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DP "Expansion" -- Good, Bad, and Ugly


As noted in the News Scan today, USA Today has an article on proposals "broadening the death penalty," supposedly "countering a national trend toward scaling back its use." Doug Berman at SL&P has this post lumping all proposals together and condemning them as "symbolic politics, not serious policy-making," without any examination of the merits of individual proposals. Actually, the proposals vary widely in their merit.

The purpose of the reforms that followed Furman v. Georgia was to make the death penalty less arbitrary and more proportioned to the offense and the offender. Too much discretion and too little guidance heightened the risk that the decision would turn on illegitimate factors, especially race of the defendant. In the years since, the Supreme Court has boiled this down to two main requirements: narrowing the class eligible to be considered for the death penalty followed by a discretionary decision on whether to actually so sentence a defendant found eligible after considering individual circumstances.

Fairness and arbitrariness necessarily work in both directions. A fair system neither arbitrarily sentences a person to death for a crime nearly everyone else would get life for, nor does it arbitrarily yield a life sentence for a crime that clearly warrants death. Proposals to change the definition of the eligible class or to revise the discretionary decision-making process should be judged on whether they make the system fairer in both directions, not on a reflexive basis of "expansion is bad, contraction is good" or vice-versa.

Topping the fairness-enhancing reforms is the proposal to get rid of Virginia's "triggerman" rule. As vividly illustrated by John Allen Muhammad, the lead D.C. sniper, a person who manipulates another to commit murder for him is more culpable, not less, than a person who does the deed himself. Yet absent an exception, Virginia law could result in sentencing the puppet to death while sparing the puppeteer. Muhammad's case qualified for the terrorism exception, but a future manipulator might not.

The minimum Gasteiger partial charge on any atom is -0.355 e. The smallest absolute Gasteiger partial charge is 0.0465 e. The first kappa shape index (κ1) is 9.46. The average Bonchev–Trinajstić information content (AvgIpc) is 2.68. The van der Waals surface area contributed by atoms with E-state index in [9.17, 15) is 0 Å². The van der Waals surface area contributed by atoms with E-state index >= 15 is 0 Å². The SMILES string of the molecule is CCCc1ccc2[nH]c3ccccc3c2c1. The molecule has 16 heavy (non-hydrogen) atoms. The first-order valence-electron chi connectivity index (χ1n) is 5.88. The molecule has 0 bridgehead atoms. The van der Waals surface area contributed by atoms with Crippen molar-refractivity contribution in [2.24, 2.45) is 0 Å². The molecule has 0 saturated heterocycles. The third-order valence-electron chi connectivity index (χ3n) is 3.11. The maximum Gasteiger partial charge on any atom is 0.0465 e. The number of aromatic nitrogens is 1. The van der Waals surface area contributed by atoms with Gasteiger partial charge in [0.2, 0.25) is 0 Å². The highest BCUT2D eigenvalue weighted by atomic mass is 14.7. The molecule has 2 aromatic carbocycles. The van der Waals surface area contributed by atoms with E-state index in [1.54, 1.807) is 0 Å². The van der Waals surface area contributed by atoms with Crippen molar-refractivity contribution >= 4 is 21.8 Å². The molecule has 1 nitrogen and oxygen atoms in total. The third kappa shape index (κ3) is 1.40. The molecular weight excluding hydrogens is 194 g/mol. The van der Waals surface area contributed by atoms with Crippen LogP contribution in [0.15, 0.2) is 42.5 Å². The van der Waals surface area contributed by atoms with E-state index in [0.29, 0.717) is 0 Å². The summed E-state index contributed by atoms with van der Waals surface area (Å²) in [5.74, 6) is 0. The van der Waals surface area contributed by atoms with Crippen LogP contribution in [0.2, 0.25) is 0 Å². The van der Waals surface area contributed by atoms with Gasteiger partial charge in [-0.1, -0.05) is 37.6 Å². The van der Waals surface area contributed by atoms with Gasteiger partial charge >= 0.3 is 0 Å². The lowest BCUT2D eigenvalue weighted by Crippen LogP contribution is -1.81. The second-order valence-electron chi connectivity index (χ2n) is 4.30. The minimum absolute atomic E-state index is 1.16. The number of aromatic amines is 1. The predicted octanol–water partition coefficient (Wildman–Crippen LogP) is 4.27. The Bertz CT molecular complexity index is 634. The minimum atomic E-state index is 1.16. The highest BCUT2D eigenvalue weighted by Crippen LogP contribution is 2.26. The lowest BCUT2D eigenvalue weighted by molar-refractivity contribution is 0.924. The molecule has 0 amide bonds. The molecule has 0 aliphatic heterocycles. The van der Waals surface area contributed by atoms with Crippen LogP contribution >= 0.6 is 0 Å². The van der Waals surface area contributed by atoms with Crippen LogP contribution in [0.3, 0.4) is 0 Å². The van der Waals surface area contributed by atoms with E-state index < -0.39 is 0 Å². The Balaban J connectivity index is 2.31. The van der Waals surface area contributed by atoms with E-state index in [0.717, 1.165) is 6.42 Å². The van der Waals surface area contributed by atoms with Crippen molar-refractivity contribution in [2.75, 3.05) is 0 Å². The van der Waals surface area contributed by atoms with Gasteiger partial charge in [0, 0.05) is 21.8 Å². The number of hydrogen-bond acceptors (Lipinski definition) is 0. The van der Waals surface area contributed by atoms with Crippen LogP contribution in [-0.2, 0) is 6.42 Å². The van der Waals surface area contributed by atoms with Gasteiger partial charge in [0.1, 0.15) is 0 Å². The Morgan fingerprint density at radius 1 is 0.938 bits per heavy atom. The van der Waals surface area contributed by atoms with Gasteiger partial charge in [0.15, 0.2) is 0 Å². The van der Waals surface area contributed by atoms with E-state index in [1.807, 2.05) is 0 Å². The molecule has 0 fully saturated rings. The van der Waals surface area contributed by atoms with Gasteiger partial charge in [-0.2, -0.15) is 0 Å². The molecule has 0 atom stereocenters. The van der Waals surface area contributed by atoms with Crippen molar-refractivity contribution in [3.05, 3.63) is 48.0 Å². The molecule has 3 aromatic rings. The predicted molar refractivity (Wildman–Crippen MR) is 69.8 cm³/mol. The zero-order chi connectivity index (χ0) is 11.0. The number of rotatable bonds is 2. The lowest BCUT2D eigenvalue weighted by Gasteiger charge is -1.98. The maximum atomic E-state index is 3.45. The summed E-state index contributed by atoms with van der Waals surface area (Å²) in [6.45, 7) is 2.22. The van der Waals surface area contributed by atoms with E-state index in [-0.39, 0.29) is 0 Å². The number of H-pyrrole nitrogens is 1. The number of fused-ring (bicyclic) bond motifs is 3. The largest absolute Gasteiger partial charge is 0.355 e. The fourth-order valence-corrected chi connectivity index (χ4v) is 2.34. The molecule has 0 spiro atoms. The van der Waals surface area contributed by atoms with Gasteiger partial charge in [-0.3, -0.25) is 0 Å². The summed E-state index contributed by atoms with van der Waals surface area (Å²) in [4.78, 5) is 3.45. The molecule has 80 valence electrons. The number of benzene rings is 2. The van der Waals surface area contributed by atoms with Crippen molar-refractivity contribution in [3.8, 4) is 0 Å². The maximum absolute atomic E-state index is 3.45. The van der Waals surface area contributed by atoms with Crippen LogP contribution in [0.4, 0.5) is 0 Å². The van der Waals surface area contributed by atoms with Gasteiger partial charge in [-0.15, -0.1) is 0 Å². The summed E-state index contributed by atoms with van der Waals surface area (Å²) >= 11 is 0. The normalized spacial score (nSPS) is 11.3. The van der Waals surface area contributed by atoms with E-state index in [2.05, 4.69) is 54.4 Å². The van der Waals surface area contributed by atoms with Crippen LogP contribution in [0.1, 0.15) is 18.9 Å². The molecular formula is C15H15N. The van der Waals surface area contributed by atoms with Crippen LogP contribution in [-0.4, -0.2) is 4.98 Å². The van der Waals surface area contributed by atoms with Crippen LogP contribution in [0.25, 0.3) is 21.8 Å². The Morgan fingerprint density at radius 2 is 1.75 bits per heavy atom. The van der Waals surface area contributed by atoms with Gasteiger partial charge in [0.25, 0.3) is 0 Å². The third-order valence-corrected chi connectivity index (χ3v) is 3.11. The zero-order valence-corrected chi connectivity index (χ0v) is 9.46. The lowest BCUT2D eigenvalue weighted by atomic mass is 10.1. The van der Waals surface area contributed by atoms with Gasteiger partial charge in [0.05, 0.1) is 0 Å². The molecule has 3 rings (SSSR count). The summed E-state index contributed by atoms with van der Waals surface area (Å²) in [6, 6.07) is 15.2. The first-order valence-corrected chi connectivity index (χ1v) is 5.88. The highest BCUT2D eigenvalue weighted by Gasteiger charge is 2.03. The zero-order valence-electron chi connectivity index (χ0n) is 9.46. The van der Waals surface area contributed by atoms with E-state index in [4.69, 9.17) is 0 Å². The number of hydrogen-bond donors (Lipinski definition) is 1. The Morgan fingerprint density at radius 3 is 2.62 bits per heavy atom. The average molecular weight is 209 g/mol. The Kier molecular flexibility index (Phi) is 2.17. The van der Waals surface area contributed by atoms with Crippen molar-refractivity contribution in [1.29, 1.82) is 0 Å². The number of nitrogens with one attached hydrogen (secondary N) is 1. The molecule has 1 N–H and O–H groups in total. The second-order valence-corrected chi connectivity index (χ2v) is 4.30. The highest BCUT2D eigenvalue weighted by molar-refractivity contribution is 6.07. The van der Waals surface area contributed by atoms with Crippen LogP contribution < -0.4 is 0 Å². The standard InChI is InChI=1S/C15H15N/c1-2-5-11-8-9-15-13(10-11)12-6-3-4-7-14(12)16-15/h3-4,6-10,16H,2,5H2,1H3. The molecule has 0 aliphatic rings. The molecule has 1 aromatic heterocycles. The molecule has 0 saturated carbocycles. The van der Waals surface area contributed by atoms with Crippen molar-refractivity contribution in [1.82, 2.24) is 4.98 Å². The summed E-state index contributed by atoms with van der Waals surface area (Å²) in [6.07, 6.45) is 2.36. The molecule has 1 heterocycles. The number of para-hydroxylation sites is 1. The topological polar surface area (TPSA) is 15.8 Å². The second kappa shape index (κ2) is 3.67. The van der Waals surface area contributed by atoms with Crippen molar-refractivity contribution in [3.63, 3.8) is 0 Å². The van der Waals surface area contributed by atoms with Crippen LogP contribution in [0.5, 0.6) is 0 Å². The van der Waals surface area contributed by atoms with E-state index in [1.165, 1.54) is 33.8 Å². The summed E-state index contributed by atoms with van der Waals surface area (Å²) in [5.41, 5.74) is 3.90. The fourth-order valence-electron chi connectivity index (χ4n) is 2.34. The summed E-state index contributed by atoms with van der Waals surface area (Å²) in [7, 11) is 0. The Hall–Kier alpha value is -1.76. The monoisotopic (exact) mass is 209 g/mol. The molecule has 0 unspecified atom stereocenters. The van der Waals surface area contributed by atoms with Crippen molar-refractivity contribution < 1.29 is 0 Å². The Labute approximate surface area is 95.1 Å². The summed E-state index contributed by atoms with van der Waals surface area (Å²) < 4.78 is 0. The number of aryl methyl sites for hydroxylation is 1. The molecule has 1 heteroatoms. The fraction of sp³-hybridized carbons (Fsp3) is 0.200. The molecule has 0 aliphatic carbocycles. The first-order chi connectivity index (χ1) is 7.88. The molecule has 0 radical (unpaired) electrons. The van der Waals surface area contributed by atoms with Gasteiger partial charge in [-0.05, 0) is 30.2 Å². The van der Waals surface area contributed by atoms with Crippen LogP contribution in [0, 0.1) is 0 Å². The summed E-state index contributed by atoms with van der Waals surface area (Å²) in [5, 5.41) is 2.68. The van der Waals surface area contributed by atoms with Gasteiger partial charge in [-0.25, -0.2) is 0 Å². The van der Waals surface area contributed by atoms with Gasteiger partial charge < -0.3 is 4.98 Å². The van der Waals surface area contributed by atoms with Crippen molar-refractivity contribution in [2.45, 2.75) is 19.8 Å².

Next up on the good ideas list is the proposal in Georgia to scrap the single-juror veto of the death penalty. The optimum way to deal with jury unanimity in the penalty phase is to treat it just like the guilt phase. The jury must deliberate until unanimous one way or the other.  If they are truly deadlocked, it is a mistrial, and the penalty phase is retried. That is how it is done in California.  However, some jurisdictions may deem that too expensive. Far too many jurisdictions have a single-juror veto, where a jury deadlock at 11 to 1 for death results in the view of the one as to the proper sentence prevailing over the view of the eleven. This results in the arbitrary granting of life sentences to murderers who thoroughly deserve death if they are lucky enough to get a hard-core opponent on their jury, possibly by lying on voir dire. The second best way is the Florida system, where the jury can make a recommendation on penalty without being unanimous, and the judge makes the final decision. The Georgia bill would allow this on a 9-3 vote of the jury.

In the mid range are proposals that create new definitions of death-eligible offenses but will not expand actual sentences much, because the crimes they define rarely happen or because most of the crimes in question are already capital under other provisions. Proposals for eligibility criteria such as killing a judge fall in the first group and those for killing a child fall in the second.

A thoroughly bad idea is legislation for a mandatory death sentence. The USA Today story indicates that the Governor of Missouri contends that his proposal would take mitigating circumstances into account, thereby addressing the constitutional problem, but it is hard to see how that is possible if it is actually a mandatory sentence. Political capital should not be squandered on proposals that will never be carried out in practice. It is better to deal with the genuine issues of reforming procedure so that the current law is made effective.